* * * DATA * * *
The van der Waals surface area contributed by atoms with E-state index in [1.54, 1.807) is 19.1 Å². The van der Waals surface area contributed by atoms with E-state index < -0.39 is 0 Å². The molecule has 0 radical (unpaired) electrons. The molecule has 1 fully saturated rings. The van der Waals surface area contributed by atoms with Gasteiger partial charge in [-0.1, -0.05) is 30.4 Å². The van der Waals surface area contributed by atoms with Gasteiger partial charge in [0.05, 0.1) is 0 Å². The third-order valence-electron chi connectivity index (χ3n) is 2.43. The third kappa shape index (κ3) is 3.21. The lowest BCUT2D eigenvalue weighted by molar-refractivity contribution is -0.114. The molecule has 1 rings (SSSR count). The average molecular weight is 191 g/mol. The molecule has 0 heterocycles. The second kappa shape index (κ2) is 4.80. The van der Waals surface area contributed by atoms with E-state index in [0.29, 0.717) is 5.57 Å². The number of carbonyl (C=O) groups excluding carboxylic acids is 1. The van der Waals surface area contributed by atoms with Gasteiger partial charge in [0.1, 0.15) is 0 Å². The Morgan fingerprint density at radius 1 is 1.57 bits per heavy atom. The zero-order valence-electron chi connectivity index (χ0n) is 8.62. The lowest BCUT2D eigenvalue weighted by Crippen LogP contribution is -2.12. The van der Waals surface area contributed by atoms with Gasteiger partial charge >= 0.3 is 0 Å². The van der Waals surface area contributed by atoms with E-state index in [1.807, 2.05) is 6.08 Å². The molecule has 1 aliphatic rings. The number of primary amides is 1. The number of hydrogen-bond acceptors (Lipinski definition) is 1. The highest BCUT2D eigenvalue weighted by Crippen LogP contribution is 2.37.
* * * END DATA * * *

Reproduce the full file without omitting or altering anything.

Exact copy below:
The van der Waals surface area contributed by atoms with E-state index in [1.54, 1.807) is 19.1 Å². The van der Waals surface area contributed by atoms with E-state index < -0.39 is 0 Å². The molecule has 0 radical (unpaired) electrons. The molecule has 1 fully saturated rings. The van der Waals surface area contributed by atoms with Gasteiger partial charge in [-0.1, -0.05) is 30.4 Å². The van der Waals surface area contributed by atoms with Gasteiger partial charge in [0.05, 0.1) is 0 Å². The third-order valence-electron chi connectivity index (χ3n) is 2.43. The third kappa shape index (κ3) is 3.21. The lowest BCUT2D eigenvalue weighted by molar-refractivity contribution is -0.114. The molecule has 1 rings (SSSR count). The average molecular weight is 191 g/mol. The molecule has 0 heterocycles. The second kappa shape index (κ2) is 4.80. The van der Waals surface area contributed by atoms with E-state index in [0.29, 0.717) is 5.57 Å². The number of carbonyl (C=O) groups excluding carboxylic acids is 1. The van der Waals surface area contributed by atoms with Gasteiger partial charge in [0.1, 0.15) is 0 Å². The Morgan fingerprint density at radius 1 is 1.57 bits per heavy atom. The zero-order valence-electron chi connectivity index (χ0n) is 8.62. The lowest BCUT2D eigenvalue weighted by Crippen LogP contribution is -2.12. The van der Waals surface area contributed by atoms with Gasteiger partial charge >= 0.3 is 0 Å². The van der Waals surface area contributed by atoms with E-state index in [1.807, 2.05) is 6.08 Å². The molecule has 1 aliphatic rings. The number of primary amides is 1. The number of hydrogen-bond acceptors (Lipinski definition) is 1. The highest BCUT2D eigenvalue weighted by Crippen LogP contribution is 2.37.